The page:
Document Type



Rappahannock Community College

Publication Date

Spring 2018


Carcinogenic compounds in drinking water are becoming a significant health problem. Increased use of artificial fertilizers, disposal of wastes, and land use are the main factors responsible for increased nitrate levels in groundwater over the last 30 years. This study examined the correlation between nitrate levels and proximity to a closed, inactive garbage dump located in Middlesex, Virginia. This study also examined the correlation between nitrate levels and proximity to agricultural fields. Twenty-five sampling sites were identified on the GIS tax maps of Middlesex County, Virginia. Fifteen sites were identified within a two kilometer radius of the VPPSA landfill, also the site of an abandoned town dump, and the remaining ten sample sites were identified around the county outside of the two kilometer radius. The mean nitrate levels at sample sites within a 2 km radius of the landfill were higher. Over the 125 data points sampled, it becomes evident that nitrate levels were higher in well water at sample sites within a 2 km radius of the landfill. Along with increased nitrate levels, nitrite levels exceeding 1 ppm, the highest contamination level for human consumption, were also measured at several locations. Groundwater contamination can cause major health issues, and it is often undetected in well drinking water due to lack of regular testing. Global health and welfare due to unregulated groundwater contamination is a crisis that demands more direct attention.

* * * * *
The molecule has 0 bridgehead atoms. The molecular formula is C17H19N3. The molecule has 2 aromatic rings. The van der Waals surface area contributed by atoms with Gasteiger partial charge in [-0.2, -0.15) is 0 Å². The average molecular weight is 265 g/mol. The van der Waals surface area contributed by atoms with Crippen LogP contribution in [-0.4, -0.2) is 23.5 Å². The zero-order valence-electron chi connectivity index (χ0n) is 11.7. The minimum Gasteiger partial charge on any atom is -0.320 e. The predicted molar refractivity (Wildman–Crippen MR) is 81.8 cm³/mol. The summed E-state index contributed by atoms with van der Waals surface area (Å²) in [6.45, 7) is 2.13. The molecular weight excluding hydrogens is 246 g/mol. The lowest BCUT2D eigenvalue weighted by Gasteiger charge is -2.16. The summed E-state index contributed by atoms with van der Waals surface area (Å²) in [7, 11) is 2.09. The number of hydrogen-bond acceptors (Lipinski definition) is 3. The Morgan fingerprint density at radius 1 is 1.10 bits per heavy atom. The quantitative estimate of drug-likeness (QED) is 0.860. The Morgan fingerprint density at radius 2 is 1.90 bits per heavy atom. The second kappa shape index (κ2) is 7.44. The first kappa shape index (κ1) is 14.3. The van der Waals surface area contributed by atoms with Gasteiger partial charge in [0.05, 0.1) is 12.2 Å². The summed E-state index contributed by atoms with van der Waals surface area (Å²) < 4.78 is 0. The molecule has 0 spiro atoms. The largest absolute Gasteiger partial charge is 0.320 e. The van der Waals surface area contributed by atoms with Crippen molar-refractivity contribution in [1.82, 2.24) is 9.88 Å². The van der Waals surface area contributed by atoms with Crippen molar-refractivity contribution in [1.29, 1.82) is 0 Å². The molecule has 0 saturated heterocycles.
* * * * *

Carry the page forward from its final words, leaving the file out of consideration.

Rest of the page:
Brooke Daniel won the 1st place Spring 2018 Student Research Paper Award from the Rappahannock Community College Library for this paper.



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